Feng Shui Tips

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Thursday, July 07, 2005

Feng Shui This! . . . All you need to know about turning home into sanctuary

By Tanya Young and Andrea Gerasimo, Feng Shui Consultants

Menomonie's Feng Shui consultants, Andrea Gerasimo and Tanya Young, team up to give you room-by-room advice and tools, helping you to create a living environment that supports your highest goals and endeavors.

We've been noticing in the past couple of years that Feng Shui has gone from a little-known practice to a mainstream, hot topic. From the Feng Shui-inspired features on HGTV to the specialized Feng Shui candles at Target, Feng Shui is popping up everywhere. Many architectural firms are integrating Feng Shui principles into their designs, and companies are turning to Feng Shui consultants to improve their corporate culture and office environment.

Clearly Feng Shui is here to stay.

Perhaps you're already into Feng Shui or maybe you're a Feng Shui novice who wonders, "Just what is Feng Shui and how DO you pronounce it?" The last question is easy; just say "fung shway." And the good news is, you don't have to understand Feng Shui's ancient history (it's thousands of years old) in order to understand or experience its effects.

Consider this: At some point in time you've probably entered someone's home and immediately felt content, so comfortable that you secretly desired to move in. Or, conversely, you may have felt ill-at-ease and wanted to hightail it out of there. Regardless of whether you stayed or bailed, you were consciously or unconsciously responding to the energy in the space. We would call that a "Feng Shui experience."

You may have been influenced by any number of elements that contributed to the home's well-being or lack thereof. Those elements might include floor plan and furniture arrangement, color and d/cor, dynamics of the inhabitants and the presence or absence of clutter (the modern man's plague).

Amidst the increasing stresses of modern living, folks are realizing the necessity of returning to a home that nurtures and inspires them. While the pace in Menomonie and the Midwest doesn't quite match that of, say, Manhattan or L.A., we know from conversations with clients, friends and neighbors that people here are stressed, and are eager for new approaches that will bring long-lasting ease and harmony to their lives.

Thus, it seems the perfect time to share with our community room-by-room advice on how to turn home into sanctuary. Each month, we'll offer you tools and adjustments that you can employ to create space that is highly functional, beautiful and just plain feels good.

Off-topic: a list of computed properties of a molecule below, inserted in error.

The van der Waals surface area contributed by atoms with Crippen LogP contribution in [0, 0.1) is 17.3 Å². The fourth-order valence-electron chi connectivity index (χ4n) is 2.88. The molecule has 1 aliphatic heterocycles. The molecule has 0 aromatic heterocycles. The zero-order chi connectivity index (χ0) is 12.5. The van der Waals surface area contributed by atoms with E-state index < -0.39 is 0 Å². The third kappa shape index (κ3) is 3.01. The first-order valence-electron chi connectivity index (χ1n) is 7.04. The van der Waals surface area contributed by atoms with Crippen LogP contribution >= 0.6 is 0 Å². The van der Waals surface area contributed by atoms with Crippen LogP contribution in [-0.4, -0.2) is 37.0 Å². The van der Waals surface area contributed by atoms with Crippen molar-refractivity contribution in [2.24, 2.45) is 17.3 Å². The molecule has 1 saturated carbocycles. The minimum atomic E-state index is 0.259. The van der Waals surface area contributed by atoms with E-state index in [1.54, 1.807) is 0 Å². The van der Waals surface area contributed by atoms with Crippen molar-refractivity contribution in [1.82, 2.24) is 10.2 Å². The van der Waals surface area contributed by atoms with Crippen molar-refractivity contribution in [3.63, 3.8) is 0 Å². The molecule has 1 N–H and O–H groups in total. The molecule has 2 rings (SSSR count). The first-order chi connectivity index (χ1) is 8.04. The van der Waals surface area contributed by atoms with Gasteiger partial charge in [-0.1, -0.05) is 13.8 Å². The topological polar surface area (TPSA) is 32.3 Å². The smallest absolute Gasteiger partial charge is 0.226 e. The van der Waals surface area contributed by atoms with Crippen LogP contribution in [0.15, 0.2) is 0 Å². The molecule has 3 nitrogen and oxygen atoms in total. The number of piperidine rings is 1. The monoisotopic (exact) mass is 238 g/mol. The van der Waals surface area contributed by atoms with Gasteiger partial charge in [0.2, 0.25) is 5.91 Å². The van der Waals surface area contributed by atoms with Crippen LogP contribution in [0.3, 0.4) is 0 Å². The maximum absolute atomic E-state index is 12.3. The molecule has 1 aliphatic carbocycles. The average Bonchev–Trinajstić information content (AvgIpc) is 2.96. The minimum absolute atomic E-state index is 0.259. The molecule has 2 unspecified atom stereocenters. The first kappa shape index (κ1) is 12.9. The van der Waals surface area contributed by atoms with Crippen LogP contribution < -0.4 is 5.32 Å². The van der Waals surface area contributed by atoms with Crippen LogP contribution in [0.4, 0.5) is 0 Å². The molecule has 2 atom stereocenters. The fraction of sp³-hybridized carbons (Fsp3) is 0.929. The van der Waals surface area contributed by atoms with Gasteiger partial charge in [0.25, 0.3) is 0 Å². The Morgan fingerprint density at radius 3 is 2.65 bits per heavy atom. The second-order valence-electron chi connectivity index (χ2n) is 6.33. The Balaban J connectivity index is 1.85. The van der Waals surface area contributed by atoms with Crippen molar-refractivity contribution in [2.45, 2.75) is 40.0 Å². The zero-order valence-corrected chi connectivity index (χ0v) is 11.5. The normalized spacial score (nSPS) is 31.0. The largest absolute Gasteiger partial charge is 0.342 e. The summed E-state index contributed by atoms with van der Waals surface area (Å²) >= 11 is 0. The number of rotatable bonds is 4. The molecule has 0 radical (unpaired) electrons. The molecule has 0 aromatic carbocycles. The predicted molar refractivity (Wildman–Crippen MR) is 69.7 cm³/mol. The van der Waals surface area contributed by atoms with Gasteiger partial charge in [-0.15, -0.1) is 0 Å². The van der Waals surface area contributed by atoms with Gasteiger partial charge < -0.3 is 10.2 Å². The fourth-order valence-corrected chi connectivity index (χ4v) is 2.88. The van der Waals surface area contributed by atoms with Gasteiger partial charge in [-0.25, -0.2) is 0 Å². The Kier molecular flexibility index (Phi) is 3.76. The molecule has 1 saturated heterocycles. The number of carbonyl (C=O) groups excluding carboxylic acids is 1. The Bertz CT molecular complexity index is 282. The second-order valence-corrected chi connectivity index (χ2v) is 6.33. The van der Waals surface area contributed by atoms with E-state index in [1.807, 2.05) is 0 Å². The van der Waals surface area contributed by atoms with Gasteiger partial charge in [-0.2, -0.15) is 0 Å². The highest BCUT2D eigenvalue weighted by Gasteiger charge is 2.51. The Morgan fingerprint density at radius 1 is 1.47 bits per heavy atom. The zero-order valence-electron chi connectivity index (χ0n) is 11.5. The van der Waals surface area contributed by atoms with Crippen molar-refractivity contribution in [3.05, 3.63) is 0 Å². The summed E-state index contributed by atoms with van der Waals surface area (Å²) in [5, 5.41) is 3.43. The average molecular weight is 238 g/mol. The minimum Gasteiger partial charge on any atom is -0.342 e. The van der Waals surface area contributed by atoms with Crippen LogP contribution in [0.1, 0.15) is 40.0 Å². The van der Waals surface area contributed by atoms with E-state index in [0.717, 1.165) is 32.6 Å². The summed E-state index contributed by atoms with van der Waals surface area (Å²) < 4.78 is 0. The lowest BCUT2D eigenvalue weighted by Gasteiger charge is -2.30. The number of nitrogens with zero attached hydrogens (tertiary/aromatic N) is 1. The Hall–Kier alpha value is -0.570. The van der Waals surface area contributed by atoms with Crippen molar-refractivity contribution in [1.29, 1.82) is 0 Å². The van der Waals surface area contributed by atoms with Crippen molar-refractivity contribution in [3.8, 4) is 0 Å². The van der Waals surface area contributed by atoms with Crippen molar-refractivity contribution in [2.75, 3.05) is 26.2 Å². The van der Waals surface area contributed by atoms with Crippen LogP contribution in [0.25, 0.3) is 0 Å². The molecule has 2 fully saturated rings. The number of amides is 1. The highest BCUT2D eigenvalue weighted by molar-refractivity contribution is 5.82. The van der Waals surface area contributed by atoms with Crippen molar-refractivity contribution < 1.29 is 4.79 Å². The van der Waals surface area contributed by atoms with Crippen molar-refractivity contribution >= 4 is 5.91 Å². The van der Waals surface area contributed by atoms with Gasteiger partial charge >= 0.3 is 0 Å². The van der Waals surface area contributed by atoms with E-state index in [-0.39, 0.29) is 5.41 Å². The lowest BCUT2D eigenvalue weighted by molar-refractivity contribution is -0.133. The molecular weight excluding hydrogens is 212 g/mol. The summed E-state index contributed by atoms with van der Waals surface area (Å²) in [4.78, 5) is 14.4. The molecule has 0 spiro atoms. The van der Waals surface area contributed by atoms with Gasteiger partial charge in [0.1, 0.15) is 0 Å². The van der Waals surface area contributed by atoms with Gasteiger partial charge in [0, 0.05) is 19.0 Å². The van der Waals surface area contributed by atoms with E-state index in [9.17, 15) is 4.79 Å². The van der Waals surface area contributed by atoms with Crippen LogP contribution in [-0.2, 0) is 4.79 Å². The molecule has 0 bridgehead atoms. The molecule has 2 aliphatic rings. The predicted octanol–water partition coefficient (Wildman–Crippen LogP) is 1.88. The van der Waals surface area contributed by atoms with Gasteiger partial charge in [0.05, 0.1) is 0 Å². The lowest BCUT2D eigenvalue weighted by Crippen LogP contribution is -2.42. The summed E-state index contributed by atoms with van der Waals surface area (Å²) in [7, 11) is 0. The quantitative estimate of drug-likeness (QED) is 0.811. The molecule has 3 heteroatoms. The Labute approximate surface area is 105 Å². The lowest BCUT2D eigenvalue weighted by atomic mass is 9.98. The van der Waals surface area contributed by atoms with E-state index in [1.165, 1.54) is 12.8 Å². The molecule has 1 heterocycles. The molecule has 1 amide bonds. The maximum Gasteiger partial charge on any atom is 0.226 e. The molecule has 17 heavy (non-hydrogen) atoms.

Let's get started with the front door ...

In Feng Shui the front door/entryway is one of the most important elements of the home. Making adjustments there is a sure-fire way to bring about change, including evolving aspects of your life that feel stuck, and attracting new opportunities. While there are literally dozens of ways to enhance your front door/entryway, the following adjustments are a good place to begin your Feng Shui journey.

Bring in the breath

In Feng Shui, the front door (not the garage or side door) is considered the metaphoric mouth of the home where all of the energetic support enters the space. Not so different from how breath enters our body nourishing every cell with oxygen. So, use your front door as often as possible and make sure that it can open fully (no heaps of recycling, seasonal clothing or pet paraphernalia).

Get noticed

Consider painting your front door a color that is different from any other part of the home's exterior (siding, trim, roof, shutters, etc.) Make sure that it's a color that you like and one that tells the world a little bit about you. If you have a glass door or a wooden door that you don't want to paint, add color in other ways such as hanging a wreath, lintel or other brightly-colored decorative item.

Place the house or fire number so it's visible to approaching visitors.

If your front door is not visible from the driveway or road, you have what is called a "hidden door." To make sure that opportunity and blessings find you, hang a wind chime, windsock or other eye-catching object where it would be seen upon approach. Creative landscaping such as a winding path, colorful plantings or an arbor can also lead energy to your door.

Get fit

Maintain the sidewalk and steps and replace or repair broken items (light bulbs, handrails, screening, doorbell, etc.). Note: A broken doorbell can cause confusion. For a short-term solution, place a note inviting visitors to knock.

The door should swing easily (no sticky knobs or screeching hinges). Also, beware of the pesky entry rug that's too thick and consistently gets swept into a heap.

Clutter: Identify what accumulates in your entry and designate an appropriate container, such as a basket for incoming mail, a container for keys, dog leashes, and other small items, so that your brain immediately perceives order versus chaos.

Touch it up

The entry is where first impressions are made, so don't be stingy: Lavish the space with some of your favorite artwork and objects.

If you're seeking more abundance in your life, consider placing a round vessel, such as a bowl or a basket, inside the front door to receive good fortune.

Notice which of these Feng Shui adjustments resonate most with you and begin there, holding in mind your highest intentions and goals. Keep your eyes and ears open to the changes unfolding in your life, and enjoy!

Check back in August for our next segment where we will focus on the bedroom and ways to improve your sleep, your partnership and many other aspects of your life.

I hope this article helps to get you started!

Sam, Feng Shui Tips


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